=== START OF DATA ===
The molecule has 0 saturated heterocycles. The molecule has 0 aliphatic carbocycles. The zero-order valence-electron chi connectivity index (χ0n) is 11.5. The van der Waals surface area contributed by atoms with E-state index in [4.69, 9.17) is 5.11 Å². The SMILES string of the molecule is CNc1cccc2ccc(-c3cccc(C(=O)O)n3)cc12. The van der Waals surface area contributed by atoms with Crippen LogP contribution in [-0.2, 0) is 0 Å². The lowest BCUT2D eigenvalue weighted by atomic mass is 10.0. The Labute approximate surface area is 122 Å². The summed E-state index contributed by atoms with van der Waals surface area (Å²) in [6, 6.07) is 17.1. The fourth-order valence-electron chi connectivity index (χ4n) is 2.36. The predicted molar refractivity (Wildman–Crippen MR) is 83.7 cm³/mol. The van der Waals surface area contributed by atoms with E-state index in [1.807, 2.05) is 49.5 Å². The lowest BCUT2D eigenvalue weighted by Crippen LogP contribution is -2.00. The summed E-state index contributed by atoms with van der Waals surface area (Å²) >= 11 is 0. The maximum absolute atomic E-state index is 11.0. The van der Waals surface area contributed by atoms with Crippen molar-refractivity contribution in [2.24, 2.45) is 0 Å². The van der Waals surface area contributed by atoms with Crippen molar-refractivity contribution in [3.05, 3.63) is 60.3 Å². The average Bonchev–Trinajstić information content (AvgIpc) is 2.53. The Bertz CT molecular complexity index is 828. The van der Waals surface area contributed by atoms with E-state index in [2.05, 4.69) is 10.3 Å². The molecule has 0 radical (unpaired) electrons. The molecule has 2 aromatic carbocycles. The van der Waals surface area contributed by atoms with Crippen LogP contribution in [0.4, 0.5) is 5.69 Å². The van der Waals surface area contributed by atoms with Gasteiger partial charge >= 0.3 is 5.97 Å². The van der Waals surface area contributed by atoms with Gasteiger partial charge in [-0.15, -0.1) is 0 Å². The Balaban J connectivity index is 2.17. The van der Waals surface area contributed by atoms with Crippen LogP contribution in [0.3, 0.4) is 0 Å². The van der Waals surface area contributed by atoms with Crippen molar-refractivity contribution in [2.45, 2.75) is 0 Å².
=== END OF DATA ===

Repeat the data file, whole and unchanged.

The molecule has 0 saturated heterocycles. The molecule has 0 aliphatic carbocycles. The zero-order valence-electron chi connectivity index (χ0n) is 11.5. The van der Waals surface area contributed by atoms with E-state index in [4.69, 9.17) is 5.11 Å². The SMILES string of the molecule is CNc1cccc2ccc(-c3cccc(C(=O)O)n3)cc12. The van der Waals surface area contributed by atoms with Crippen LogP contribution in [-0.2, 0) is 0 Å². The lowest BCUT2D eigenvalue weighted by atomic mass is 10.0. The Labute approximate surface area is 122 Å². The summed E-state index contributed by atoms with van der Waals surface area (Å²) in [6, 6.07) is 17.1. The fourth-order valence-electron chi connectivity index (χ4n) is 2.36. The predicted molar refractivity (Wildman–Crippen MR) is 83.7 cm³/mol. The van der Waals surface area contributed by atoms with E-state index in [1.807, 2.05) is 49.5 Å². The lowest BCUT2D eigenvalue weighted by Crippen LogP contribution is -2.00. The summed E-state index contributed by atoms with van der Waals surface area (Å²) >= 11 is 0. The maximum absolute atomic E-state index is 11.0. The van der Waals surface area contributed by atoms with Crippen molar-refractivity contribution in [2.24, 2.45) is 0 Å². The van der Waals surface area contributed by atoms with Crippen molar-refractivity contribution in [3.05, 3.63) is 60.3 Å². The average Bonchev–Trinajstić information content (AvgIpc) is 2.53. The Bertz CT molecular complexity index is 828. The van der Waals surface area contributed by atoms with E-state index in [2.05, 4.69) is 10.3 Å². The molecule has 0 radical (unpaired) electrons. The molecule has 2 aromatic carbocycles. The van der Waals surface area contributed by atoms with Crippen LogP contribution in [0.4, 0.5) is 5.69 Å². The van der Waals surface area contributed by atoms with Gasteiger partial charge >= 0.3 is 5.97 Å². The van der Waals surface area contributed by atoms with Gasteiger partial charge in [-0.15, -0.1) is 0 Å². The Balaban J connectivity index is 2.17. The van der Waals surface area contributed by atoms with Crippen LogP contribution in [0.3, 0.4) is 0 Å². The van der Waals surface area contributed by atoms with Crippen molar-refractivity contribution in [2.45, 2.75) is 0 Å².